Posted by: fvbcdm | March 30, 2012

Feast of Saint Berthold (29 Mar 2012)

In the gospel for today’s Mass, Our Lord makes the sweeping statement: Before Abraham came to be, I AM!

Now, Abraham came from what we call Iraq to the Holy Land (Canaan, Palestine, Israel) in about the year 1850 before Christ. That means that Abraham lived approximately during the century of 1900 to 1800 B.C. So, what can Jesus have meant when he said: before Abraham came to be, I AM?  It is a very important statement, and by it, he intends to show us that he exists in a totally different dimension from our own.  

God does not exist in time, but rather in eternity.  Does God begin? Will he ever end? Does he grow older?  How old is God? These questions cannot be answered since they betray a failure to understand the nature of God.  When Our Lord says “before Abraham came to be” he is speaking of time. And when he says “I AM” he is speaking of his own eternity.  We may recall that when God spoke to Moses in the burning bush, Moses asked him: what is your name?  When Pharaoh asks me who is sending me to him, how shall I answer?  And God answered “I am who am. Tell him I AM sent you.”  I suspect that when Pharaoh heard that, he might have thought of the great pyramids which he could probably see from his windows.  How old were they?  An Egyptian might have answered: they are not old or young.  They are forever, like the sun or the moon.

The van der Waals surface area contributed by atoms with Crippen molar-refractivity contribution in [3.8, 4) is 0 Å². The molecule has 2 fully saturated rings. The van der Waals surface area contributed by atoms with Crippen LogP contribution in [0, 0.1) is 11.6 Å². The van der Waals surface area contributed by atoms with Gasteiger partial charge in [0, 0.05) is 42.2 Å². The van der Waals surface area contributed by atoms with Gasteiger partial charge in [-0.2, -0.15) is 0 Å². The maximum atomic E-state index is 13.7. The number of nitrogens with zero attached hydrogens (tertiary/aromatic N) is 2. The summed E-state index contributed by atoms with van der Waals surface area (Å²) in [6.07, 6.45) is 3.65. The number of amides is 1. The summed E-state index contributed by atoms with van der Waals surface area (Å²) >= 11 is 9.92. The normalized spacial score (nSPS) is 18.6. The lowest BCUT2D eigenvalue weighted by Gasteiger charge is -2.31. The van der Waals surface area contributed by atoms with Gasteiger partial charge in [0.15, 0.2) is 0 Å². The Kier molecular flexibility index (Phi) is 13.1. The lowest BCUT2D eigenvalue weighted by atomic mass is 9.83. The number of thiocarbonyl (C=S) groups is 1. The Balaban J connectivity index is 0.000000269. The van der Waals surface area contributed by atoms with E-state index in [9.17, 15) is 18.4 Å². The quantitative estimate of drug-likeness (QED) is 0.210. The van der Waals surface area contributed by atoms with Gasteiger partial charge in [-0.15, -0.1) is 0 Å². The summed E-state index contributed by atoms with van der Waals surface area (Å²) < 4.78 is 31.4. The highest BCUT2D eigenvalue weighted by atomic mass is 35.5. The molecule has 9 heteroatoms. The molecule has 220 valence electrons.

Our Lord could correctly have said, “I am eternal”; “I am divine,” “I am God.”  But who would believe those statements?  Some of the bystanders probably remembered Jesus when he was a baby, a child, a beardless youth.  And they had seen him hungry and eating; thirsty and drinking, tired and going to sleep. Who ever heard of a god doing things like that?  They might have known that Mary was his mother.  How can an eternal being have a mother?  Since the people of that time did not understand concepts like “nature” or “person,” Our Lord couldn’t use those words to them.  He couldn’t expect them to understand that he was only ONE person but had TWO natures, the divine and the human.  So he spoke as he did, and allowed his words to form the basis of Christian theology in the years to come. 

We can rightly say to this Lord of ours: I love you, my human friend.  I adore you, my divine savior.  Thank you for seeking God’s truth. God bless you.  Father Victor Brown, O.P.

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